22. carl_sf says

    One of the greatest memories I had working at a professional services firm many years ago … a contract management consultant told off the partner, told him “I quit my last job so I wouldn’t have to work for assholes.” Needless to say he was fired, but we all enjoyed the comment. It’s terrible when management’s justification is “the clients need it now” — when will management learn how to manage clients?

  23. Syed Abdul Haye says

    To counter this, many companies now have “likeability” as one of the key KPI in performance evaluation. The top down hardcore management style does not create passionate and dedicated employees. A “Brilliant Jerk” never benefits a company in the long run, since it ruins a company’s most valuable asset, it’s worth among current and potential employees.

    “People don’t leave companies, they leave managers”.

  24. Emily says

    What’s that saying? ‘What gets measured gets managed?’ If we’re only measuring the what (the results) and not the how, the system supports the jerk. What if we start evaluating not only the results, but how you got them? What would it say about your organization? The value it places on workplace respect?

  25. Chantelle Bell says

    A Jerk with vision has potential but a Jerk without vision is just an antagonist. Results never come from a Jerk without a vision…

  26. Lillie says

    The Jerk manager has very little value in a business environment where all team members must keep pushing forward to learn new technologies. The behavior stifles the necessary qualities for learning habits to take root: a willingness to share and mentor, well defined, realistic deadlines and most of all, a team spirit. Also, the management style is so 70’s and drives off younger people with fresh knowledge and a drive to succeed.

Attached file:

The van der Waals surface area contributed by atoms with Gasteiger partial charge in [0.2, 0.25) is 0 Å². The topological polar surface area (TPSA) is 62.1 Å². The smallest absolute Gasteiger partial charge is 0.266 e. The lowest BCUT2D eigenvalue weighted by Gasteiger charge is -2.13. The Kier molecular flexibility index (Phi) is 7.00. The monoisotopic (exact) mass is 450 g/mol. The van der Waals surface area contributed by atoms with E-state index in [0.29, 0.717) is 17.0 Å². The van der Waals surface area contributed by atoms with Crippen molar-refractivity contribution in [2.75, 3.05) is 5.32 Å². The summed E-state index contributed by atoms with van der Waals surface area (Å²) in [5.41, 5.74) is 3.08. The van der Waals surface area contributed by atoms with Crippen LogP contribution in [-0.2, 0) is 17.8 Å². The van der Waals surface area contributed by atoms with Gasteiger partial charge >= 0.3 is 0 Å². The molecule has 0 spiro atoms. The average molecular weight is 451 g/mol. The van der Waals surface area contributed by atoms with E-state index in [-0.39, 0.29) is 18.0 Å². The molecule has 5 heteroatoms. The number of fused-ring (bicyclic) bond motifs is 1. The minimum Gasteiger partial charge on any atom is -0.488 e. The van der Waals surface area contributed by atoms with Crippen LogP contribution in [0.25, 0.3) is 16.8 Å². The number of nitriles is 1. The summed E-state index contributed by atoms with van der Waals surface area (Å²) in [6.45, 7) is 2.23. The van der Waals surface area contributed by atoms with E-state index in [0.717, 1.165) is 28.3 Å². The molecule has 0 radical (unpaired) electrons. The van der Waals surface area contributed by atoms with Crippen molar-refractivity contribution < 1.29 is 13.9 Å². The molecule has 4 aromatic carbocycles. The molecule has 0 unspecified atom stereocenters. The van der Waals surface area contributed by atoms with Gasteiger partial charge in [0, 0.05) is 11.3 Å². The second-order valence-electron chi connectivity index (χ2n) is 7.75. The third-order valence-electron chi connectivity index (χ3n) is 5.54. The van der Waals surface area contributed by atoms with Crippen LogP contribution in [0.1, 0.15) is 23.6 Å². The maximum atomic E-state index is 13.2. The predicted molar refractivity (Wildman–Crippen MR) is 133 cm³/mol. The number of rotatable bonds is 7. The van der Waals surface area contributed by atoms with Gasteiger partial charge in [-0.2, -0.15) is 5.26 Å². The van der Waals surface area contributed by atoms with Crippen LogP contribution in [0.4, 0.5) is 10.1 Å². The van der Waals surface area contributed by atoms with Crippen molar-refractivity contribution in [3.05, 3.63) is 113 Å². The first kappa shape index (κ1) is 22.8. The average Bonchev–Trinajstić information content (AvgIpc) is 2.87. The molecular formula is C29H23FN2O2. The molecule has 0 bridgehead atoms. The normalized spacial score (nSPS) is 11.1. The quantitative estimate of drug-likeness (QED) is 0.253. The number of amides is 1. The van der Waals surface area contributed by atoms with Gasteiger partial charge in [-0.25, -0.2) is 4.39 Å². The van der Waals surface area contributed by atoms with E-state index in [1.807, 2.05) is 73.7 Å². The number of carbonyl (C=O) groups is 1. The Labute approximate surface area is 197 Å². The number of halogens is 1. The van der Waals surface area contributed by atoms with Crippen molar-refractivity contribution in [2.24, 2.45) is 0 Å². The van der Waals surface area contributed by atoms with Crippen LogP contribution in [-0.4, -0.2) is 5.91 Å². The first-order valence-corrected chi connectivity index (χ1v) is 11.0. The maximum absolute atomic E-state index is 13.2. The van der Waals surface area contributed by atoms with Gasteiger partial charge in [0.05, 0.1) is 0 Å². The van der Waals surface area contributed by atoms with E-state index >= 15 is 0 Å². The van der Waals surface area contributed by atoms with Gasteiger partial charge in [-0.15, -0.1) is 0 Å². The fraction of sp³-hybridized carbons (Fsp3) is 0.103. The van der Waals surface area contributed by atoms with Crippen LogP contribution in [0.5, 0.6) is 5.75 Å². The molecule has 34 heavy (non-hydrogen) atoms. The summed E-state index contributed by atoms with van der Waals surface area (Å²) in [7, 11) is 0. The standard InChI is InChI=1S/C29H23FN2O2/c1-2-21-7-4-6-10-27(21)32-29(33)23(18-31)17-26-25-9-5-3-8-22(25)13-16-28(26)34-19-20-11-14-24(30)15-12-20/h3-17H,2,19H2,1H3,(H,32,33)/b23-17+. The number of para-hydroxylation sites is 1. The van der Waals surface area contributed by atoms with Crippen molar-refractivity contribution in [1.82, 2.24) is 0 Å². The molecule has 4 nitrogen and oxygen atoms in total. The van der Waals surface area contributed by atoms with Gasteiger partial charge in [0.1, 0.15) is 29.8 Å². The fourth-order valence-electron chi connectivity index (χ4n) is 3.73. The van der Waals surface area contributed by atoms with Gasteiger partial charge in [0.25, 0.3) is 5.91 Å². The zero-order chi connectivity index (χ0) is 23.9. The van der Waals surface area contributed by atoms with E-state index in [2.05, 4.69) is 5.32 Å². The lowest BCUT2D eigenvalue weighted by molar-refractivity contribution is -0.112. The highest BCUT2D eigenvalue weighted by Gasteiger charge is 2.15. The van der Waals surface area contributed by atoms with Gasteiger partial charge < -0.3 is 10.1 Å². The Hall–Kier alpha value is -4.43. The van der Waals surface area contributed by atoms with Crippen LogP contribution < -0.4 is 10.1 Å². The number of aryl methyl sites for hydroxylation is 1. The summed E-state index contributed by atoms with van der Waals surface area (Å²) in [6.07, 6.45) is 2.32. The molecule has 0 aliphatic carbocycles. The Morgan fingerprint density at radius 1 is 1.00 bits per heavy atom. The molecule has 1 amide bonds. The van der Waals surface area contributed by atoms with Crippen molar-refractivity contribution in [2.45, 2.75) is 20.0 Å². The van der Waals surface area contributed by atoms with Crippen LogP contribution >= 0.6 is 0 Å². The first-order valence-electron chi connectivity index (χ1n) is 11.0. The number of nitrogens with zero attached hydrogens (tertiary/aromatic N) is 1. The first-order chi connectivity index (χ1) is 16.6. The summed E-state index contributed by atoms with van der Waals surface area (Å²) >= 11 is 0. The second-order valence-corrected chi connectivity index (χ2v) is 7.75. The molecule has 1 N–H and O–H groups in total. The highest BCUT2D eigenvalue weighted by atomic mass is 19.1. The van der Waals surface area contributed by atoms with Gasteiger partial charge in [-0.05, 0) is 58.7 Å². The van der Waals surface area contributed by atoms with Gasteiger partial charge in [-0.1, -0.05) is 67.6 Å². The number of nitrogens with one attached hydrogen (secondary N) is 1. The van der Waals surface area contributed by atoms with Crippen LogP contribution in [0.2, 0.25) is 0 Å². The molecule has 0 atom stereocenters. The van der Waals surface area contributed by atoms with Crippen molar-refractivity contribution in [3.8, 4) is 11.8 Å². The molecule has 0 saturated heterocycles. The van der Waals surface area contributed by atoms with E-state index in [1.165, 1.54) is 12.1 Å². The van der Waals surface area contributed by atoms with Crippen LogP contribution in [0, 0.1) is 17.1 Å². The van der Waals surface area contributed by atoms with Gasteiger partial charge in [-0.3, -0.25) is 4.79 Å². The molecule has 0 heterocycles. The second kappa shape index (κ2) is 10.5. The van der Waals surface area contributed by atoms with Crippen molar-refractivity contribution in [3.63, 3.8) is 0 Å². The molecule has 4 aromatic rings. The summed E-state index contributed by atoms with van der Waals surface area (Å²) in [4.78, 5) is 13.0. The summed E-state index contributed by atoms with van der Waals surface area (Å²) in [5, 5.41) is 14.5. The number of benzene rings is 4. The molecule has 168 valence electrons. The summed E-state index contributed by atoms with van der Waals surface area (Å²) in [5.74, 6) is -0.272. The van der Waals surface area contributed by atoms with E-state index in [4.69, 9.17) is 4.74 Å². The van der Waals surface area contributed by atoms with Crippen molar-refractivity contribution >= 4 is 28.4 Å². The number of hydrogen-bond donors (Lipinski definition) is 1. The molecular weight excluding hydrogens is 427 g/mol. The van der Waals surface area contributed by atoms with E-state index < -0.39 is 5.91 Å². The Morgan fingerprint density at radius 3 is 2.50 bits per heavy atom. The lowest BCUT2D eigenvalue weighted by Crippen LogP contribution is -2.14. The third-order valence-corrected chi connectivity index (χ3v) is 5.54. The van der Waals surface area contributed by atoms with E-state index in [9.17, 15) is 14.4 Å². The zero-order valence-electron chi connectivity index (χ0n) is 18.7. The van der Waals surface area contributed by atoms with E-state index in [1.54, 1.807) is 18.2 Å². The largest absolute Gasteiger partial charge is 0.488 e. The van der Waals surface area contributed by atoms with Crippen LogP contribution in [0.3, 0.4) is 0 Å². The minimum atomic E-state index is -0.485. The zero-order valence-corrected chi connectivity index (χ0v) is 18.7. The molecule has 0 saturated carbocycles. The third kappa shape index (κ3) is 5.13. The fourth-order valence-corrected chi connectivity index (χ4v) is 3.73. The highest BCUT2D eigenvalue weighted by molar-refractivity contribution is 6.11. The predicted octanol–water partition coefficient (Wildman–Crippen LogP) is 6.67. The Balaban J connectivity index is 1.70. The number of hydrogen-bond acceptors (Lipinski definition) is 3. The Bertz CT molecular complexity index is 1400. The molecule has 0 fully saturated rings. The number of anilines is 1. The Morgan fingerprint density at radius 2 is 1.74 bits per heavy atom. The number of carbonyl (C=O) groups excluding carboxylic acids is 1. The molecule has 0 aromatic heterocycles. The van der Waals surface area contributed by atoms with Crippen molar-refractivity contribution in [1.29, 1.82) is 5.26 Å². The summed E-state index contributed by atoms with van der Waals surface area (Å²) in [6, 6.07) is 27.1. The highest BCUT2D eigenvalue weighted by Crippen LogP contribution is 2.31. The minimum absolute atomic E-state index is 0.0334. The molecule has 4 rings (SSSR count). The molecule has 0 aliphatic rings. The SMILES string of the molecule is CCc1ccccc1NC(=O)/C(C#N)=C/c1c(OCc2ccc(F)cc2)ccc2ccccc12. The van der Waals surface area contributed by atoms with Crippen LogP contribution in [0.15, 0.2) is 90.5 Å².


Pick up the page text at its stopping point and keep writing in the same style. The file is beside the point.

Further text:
27. Ted says

    Perhaps you’ll do a marketoon soon on “Being a coward” to address the disrespectful and completely inappropriate comment by Nat.

  28. says

    Hi all,

    Wow, this one really struck a chord. Many thanks to everyone for sharing your stories and insights with me. I agree with many of your comments that apathetic managers are just as problematic.

    This week’s print goes to Chris. He touches on an important nuance on what constitutes jerky behavior, and that the designation is often unfairly given by those who don’t deliver.

    Here’s Robert Sutton’s dirty dozen list from the “No Asshole Rule”:

    1) Personal insults
    2) Invading one’s personal territory
    3) Uninvited personal contact
    4) Threats and intimidation, both verbal and non-verbal
    5) Sarcastic jokes and teasing used as insult delivery systems
    6) Withering email flames
    7) Status slaps intended to humiliate their victims
    8) Public shaming or status degradation rituals
    9) Rude interruptions
    10) Two-faced attacks
    11) Dirty looks
    12) Treating people as if they are invisible

    Many thanks,